As committed as Bishop Brazier was to his life as a pastor, he recognized early in his life a need for being actively involved in the civic life of Chicago. Bishop Brazier began his community work with the Industrial Areas Foundation under the tutelage of Saul Alinsky and Nicholas Von Hoffman. In 1961, while working with Saul Alinsky, he founded The Woodlawn Organization (T.W.O.). He served as T.W.O.’s president for nine years. In 1966, he invited Dr. Martin Luther King Jr. to Chicago, and together they protested against segregation in housing and education.
Bishop Brazier joined the staff of the Center for Community Change, a Washington-based institution that provided technical assistance to community organizations in various parts of the country. After several years of service with The Center, he was elevated to the office of Vice President, providing direction and oversight of major projects. Bishop Brazier remained in that position until 1986 when he resigned to devote more time to his church, which was experiencing tremendous growth.
Still, Bishop Brazier sought ways to serve the communities immediately surrounding the church. He was the founding Chairman of the Board of the Woodlawn Preservation and Investment Corporation (WPIC), a community-based group organized for the improvement of the Woodlawn community. And he was the founding Chairman of the Board of The Fund for Community Redevelopment and Revitalization, a group of community and institutional leaders that came together in 1993 to pool their resources to undertake efforts to rebuild the East Woodlawn and North Kenwood-Oakland communities.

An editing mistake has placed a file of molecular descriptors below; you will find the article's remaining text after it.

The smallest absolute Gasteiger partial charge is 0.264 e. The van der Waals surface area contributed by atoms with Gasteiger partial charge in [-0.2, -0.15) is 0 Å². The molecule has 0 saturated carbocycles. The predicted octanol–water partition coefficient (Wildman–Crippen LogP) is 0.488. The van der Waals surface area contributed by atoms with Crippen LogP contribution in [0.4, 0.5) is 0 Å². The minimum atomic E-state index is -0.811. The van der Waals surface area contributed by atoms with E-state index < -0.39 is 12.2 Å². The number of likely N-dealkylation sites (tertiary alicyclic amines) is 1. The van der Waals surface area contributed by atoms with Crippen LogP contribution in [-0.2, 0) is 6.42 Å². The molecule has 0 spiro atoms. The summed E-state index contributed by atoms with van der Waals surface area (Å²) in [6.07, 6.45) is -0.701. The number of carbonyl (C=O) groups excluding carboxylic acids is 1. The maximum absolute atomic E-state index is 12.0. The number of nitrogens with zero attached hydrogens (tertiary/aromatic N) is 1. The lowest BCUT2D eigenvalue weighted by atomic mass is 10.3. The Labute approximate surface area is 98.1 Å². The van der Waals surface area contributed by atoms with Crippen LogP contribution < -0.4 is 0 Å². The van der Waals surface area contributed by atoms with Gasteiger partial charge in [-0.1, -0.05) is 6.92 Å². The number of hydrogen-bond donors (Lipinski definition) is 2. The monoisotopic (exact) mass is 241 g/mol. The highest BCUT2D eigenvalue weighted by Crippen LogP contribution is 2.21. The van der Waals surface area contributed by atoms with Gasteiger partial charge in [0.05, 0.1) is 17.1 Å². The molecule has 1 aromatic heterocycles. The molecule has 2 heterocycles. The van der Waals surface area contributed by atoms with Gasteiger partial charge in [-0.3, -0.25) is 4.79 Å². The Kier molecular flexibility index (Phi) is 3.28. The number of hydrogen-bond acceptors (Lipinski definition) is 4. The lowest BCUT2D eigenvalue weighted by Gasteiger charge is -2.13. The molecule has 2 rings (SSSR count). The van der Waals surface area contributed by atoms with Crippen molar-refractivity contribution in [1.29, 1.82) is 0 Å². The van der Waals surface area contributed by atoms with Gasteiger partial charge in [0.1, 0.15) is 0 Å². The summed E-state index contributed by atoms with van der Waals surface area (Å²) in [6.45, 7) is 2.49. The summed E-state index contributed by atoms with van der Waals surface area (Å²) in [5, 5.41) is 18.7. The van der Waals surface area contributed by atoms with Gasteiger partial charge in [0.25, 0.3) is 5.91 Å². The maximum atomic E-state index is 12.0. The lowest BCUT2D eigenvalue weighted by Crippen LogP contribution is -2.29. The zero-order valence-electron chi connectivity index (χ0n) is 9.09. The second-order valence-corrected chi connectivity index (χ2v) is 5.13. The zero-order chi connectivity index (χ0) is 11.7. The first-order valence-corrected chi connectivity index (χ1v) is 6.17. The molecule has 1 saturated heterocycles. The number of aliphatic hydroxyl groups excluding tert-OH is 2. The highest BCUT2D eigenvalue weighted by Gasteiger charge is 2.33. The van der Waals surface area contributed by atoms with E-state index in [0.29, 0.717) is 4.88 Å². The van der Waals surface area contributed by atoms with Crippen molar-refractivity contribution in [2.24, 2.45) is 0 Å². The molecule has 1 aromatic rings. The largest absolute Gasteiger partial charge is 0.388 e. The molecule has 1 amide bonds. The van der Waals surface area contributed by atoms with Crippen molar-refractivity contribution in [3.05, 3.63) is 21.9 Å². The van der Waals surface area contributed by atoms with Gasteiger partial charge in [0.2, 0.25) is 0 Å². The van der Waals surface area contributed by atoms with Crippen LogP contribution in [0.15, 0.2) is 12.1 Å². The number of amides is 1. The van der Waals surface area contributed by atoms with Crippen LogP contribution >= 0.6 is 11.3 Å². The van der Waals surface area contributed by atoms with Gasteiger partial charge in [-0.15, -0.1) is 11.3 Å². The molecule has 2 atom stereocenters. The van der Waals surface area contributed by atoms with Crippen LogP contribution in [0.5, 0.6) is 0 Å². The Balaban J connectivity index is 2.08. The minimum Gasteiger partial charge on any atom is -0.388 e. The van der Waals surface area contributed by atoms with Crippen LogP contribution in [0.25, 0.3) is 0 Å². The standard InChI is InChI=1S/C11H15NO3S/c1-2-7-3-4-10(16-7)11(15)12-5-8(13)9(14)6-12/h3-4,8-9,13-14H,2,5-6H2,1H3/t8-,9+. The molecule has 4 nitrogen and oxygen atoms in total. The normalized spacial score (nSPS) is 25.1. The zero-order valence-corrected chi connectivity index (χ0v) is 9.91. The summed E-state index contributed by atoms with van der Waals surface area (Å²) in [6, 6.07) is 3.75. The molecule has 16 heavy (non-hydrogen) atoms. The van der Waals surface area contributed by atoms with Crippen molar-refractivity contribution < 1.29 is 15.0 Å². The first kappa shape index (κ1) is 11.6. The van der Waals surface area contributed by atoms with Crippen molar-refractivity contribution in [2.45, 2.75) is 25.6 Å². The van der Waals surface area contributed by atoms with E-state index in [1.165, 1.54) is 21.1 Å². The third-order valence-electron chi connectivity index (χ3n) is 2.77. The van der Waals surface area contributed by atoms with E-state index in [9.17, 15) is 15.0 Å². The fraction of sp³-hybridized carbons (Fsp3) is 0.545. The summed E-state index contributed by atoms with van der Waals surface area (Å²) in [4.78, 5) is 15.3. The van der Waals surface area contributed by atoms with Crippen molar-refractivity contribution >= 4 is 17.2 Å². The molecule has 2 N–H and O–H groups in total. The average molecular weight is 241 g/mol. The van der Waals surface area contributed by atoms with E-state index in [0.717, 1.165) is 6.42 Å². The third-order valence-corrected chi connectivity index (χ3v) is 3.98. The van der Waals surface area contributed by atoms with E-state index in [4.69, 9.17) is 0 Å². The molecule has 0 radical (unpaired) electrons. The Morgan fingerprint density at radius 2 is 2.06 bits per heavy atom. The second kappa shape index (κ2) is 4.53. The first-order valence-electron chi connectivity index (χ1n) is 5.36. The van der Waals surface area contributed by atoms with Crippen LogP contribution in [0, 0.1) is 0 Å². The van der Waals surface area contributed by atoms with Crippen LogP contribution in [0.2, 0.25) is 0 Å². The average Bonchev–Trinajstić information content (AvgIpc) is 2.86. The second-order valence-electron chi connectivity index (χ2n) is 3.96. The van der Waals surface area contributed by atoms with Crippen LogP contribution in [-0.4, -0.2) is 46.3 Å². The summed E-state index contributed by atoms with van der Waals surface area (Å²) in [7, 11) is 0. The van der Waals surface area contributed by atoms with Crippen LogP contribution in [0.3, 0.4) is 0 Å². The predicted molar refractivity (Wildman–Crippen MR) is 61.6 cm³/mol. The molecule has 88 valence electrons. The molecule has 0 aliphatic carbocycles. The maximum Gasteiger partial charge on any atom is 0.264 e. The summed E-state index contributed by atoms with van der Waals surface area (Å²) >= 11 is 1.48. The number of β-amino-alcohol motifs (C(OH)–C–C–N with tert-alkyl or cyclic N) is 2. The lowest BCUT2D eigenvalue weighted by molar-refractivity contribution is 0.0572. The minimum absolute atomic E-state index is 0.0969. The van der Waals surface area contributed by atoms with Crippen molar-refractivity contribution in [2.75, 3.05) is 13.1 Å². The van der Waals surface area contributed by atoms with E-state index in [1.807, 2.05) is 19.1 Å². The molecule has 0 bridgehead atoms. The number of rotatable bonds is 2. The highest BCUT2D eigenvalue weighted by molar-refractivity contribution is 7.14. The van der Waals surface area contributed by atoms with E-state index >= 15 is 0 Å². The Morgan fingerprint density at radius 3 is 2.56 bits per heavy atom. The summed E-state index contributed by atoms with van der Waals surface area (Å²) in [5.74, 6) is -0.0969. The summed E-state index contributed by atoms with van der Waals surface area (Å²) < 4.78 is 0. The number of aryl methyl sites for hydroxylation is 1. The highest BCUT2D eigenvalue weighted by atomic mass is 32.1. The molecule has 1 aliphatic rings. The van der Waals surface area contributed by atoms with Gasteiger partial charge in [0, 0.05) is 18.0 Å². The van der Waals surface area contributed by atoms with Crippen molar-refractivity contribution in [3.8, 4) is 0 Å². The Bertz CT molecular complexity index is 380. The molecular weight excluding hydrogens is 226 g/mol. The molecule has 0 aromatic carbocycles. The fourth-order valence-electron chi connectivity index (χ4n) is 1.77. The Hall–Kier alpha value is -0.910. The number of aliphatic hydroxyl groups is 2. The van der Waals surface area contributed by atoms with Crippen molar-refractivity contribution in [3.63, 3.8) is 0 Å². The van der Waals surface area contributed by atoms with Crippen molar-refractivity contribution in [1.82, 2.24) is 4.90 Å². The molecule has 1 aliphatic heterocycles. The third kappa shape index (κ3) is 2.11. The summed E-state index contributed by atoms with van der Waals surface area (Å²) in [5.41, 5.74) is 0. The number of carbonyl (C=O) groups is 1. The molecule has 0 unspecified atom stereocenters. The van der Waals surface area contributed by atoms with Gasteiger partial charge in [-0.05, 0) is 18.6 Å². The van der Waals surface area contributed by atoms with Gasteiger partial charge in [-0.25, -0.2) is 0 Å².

Retired but Still Going
Bishop Brazier was appointed to the Board of the Public Building Commission of Chicago in 1986, and he held that position until September 2010. He was the Chairman of the Board of the Executive Committee of the New Communities Program, an affiliate of the Local Initiative Support Corporation (LISC), a national organization dedicated to helping community residents transform distressed neighborhoods into healthy and sustainable communities of choice and opportunity. In September 2008, he officially installed his son and ACOG assistant pastor, Dr. Byron T. Brazier, as pastor of the Apostolic Church of God. In that same month, he was named the first Senior Fellow of LISC/Chicago. A year-long fellowship, this opportunity allowed him to prepare and deliver presentations on community development, advise the executive staff of LISC, and participate in various LISC-related activities in Chicago and nationally. Bishop Brazier was instrumental in starting the Woodlawn Children’s Promise Community, an organization of which he was Chairman of the Board until his resignation on October 14, 2010. While his community work continued post-retirement, Bishop Brazier did not cease to serve the Church. As Pastor Emeritus of Apostolic Church of God, he continued to preach when called upon and often preached at other churches.
Bishop Brazier’s greatest accomplishments are the ones he shares with his wife: his four children. All of their children are born-again believers working and serving in the church; and one of them, Dr. Byron T. Brazier, continues the legacy of his father as the pastor of the Apostolic Church of God.
Finishing the Work
Bishop Brazier allowed nothing—not even illness—to keep him from doing what God called him to do, whether it was in the church or in the community. He served the Lord by serving others faithfully until he reached the end of his earthly journey October 22, 2010.